Evangelicals at a Crossroads: Revivalism and Social Reform in Boston, 1860-1910
Revivalism and Social Reform in Boston, 1860-1910
Publication Year: 2011
Published by: University of New Hampshire Press
Series: Revisiting New England
Crossroads—both literal and figurative—can be creative places where one feels gratitude for one’s companions along the way, or they can be places of considerable loneliness and confusion. The writing of this book has thankfully been characterized...
In recent years, prominent American evangelicals such as Jim Wallis and Rick Warren have described themselves as “nineteenth-century evangelicals” and have expressed their desire to take contemporary evangelicals “back to the nineteenth...
1. D. L. Moody Arrives in a Changing Boston: “There Is a Magnetism in His Voice”
No single event better represents the evangelical crossroads in Boston in the late nineteenth century than the 1877 Moody revival. Like a magnifying glass focusing the sun’s energy into one spot, the Moody campaign illustrates how a wide variety of evangelicals...
2. The Early Years of Evangelical Institution Building, 1858–1883: “Good! You’ve Got the Fire in You”
In order to set the context of evangelical beginnings in social reform it is necessary to go back twenty years prior to the 1877 Moody revival, to a time immediately preceding the Civil War when postmillennial optimism coursed through the veins of New England...
3. Evangelicals and Boston Politics: “The Next Protestant Move Will Be No Boys’ Play”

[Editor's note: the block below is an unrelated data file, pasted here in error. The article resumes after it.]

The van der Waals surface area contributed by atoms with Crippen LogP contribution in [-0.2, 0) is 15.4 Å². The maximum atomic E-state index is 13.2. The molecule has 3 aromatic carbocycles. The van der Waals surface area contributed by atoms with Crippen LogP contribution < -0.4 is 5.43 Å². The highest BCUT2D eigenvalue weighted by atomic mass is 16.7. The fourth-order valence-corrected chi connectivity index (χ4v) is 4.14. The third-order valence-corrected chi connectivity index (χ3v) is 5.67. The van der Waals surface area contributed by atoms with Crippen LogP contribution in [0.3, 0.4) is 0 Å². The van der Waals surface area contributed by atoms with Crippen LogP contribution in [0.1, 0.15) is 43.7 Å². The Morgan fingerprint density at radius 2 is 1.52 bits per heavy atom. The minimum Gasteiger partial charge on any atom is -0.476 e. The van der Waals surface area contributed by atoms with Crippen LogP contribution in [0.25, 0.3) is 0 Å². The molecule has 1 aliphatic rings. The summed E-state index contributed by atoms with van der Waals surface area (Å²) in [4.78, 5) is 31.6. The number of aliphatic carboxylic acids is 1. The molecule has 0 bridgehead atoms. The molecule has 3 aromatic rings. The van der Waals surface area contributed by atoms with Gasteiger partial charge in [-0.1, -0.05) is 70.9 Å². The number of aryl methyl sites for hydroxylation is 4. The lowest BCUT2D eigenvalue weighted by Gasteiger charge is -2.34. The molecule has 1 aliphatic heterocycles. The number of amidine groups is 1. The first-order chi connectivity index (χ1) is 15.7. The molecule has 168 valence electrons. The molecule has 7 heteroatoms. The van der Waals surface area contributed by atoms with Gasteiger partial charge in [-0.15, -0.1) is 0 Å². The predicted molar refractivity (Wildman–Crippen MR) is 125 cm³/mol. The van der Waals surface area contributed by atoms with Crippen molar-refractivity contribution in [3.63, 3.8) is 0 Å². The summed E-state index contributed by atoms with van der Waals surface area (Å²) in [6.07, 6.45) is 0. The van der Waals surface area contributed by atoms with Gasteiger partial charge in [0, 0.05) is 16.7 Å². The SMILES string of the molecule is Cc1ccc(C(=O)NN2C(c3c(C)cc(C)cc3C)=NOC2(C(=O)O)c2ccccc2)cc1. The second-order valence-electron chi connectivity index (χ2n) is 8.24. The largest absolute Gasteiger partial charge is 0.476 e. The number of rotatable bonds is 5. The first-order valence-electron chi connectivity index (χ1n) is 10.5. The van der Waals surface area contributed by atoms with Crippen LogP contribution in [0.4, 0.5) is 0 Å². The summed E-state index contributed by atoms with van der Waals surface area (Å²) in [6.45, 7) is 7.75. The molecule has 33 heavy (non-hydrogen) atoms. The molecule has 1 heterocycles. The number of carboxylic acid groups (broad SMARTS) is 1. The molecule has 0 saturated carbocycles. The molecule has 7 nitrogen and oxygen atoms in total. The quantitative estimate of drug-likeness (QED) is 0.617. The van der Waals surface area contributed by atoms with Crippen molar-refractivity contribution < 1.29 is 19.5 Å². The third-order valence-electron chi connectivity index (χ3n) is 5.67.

Evangelical enthusiasm for institution building and revivalism in the years immediately prior to and following the Civil War was accompanied by equal enthusiasm for more explicitly political activity in Boston. Upstart evangelicals, as they viewed their crossroads...
4. The Salvation Army and Other Evangelical Organizations Led by Women, 1884–1892: “Aggressive Christianity”
It was pouring rain on March 23, 1869, in Boston, but this could not keep six Methodist women from gathering at Tremont Street Methodist Episcopal Church in the South End for the founding meeting of the Methodist Episcopal Woman’s Foreign...
5. Evangelical Consensus and Division: “All of This Confusion and Hurt”
There is no precise “crossroads moment” in the history of Boston evangelicalism, where one group of evangelicals marched decisively down one road and another went a different direction. Rather than Robert Frost’s image of two roads diverging in the peace...
6. The North End and South End in the 1890s: “Let Us Re-take the North End for Methodism”
Boston had become the most Catholic city in America by 1890. The evangelicals had to adapt to this changing environment. Accepting this change was not easy for Protestants even though the signs of this new demographic reality had been building...
Conclusion: “The Most Marvelous Revival of All of Her History”
In 1906 and 1909 Boston once again played host to two dynamic evangelists who sought to bring revival to the city as D. L. Moody had done thirty years earlier. Moody had died in 1899, and the visiting evangelists, local pastors, and laypersons invoked his memory...
Page Count: 304
Publication Year: 2011
Series Title: Revisiting New England
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